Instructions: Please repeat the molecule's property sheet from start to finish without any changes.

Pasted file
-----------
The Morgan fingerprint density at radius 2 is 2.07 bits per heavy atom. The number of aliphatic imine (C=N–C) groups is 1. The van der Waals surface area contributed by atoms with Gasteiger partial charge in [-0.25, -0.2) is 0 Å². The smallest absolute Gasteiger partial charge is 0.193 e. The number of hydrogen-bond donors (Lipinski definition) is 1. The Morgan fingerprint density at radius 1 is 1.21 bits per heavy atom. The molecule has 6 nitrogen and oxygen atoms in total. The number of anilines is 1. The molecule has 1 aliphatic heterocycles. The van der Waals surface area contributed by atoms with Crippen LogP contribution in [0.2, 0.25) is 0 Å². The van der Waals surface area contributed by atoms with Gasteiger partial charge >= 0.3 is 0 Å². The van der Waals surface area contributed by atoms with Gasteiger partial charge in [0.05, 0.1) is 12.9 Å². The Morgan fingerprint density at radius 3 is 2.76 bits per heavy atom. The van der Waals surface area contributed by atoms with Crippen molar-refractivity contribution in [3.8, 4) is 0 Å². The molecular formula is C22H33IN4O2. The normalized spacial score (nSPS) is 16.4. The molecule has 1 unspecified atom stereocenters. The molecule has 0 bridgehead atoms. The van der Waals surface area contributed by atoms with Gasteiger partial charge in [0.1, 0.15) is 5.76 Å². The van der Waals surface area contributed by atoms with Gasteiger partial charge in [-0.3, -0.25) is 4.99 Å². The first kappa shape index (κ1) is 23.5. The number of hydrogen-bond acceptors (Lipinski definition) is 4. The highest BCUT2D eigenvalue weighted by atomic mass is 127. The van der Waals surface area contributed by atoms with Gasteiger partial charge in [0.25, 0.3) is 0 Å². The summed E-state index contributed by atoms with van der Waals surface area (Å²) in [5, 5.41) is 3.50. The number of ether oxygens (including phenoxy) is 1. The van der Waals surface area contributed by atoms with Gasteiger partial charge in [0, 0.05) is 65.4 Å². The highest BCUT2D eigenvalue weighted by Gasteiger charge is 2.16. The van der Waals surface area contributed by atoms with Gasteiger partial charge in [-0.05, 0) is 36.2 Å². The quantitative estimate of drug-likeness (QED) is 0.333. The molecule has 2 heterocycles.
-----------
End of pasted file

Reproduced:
The Morgan fingerprint density at radius 2 is 2.07 bits per heavy atom. The number of aliphatic imine (C=N–C) groups is 1. The van der Waals surface area contributed by atoms with Gasteiger partial charge in [-0.25, -0.2) is 0 Å². The smallest absolute Gasteiger partial charge is 0.193 e. The number of hydrogen-bond donors (Lipinski definition) is 1. The Morgan fingerprint density at radius 1 is 1.21 bits per heavy atom. The molecule has 6 nitrogen and oxygen atoms in total. The number of anilines is 1. The molecule has 1 aliphatic heterocycles. The van der Waals surface area contributed by atoms with Crippen LogP contribution in [0.2, 0.25) is 0 Å². The van der Waals surface area contributed by atoms with Gasteiger partial charge >= 0.3 is 0 Å². The van der Waals surface area contributed by atoms with Gasteiger partial charge in [0.05, 0.1) is 12.9 Å². The Morgan fingerprint density at radius 3 is 2.76 bits per heavy atom. The van der Waals surface area contributed by atoms with Crippen molar-refractivity contribution in [3.8, 4) is 0 Å². The molecular formula is C22H33IN4O2. The normalized spacial score (nSPS) is 16.4. The molecule has 1 unspecified atom stereocenters. The molecule has 0 bridgehead atoms. The van der Waals surface area contributed by atoms with Gasteiger partial charge in [0.1, 0.15) is 5.76 Å². The van der Waals surface area contributed by atoms with Gasteiger partial charge in [-0.3, -0.25) is 4.99 Å². The first kappa shape index (κ1) is 23.5. The number of hydrogen-bond acceptors (Lipinski definition) is 4. The highest BCUT2D eigenvalue weighted by atomic mass is 127. The van der Waals surface area contributed by atoms with Gasteiger partial charge in [0.25, 0.3) is 0 Å². The summed E-state index contributed by atoms with van der Waals surface area (Å²) in [5, 5.41) is 3.50. The number of ether oxygens (including phenoxy) is 1. The van der Waals surface area contributed by atoms with Gasteiger partial charge in [0, 0.05) is 65.4 Å². The highest BCUT2D eigenvalue weighted by Gasteiger charge is 2.16. The van der Waals surface area contributed by atoms with Gasteiger partial charge in [-0.05, 0) is 36.2 Å². The quantitative estimate of drug-likeness (QED) is 0.333. The molecule has 2 heterocycles.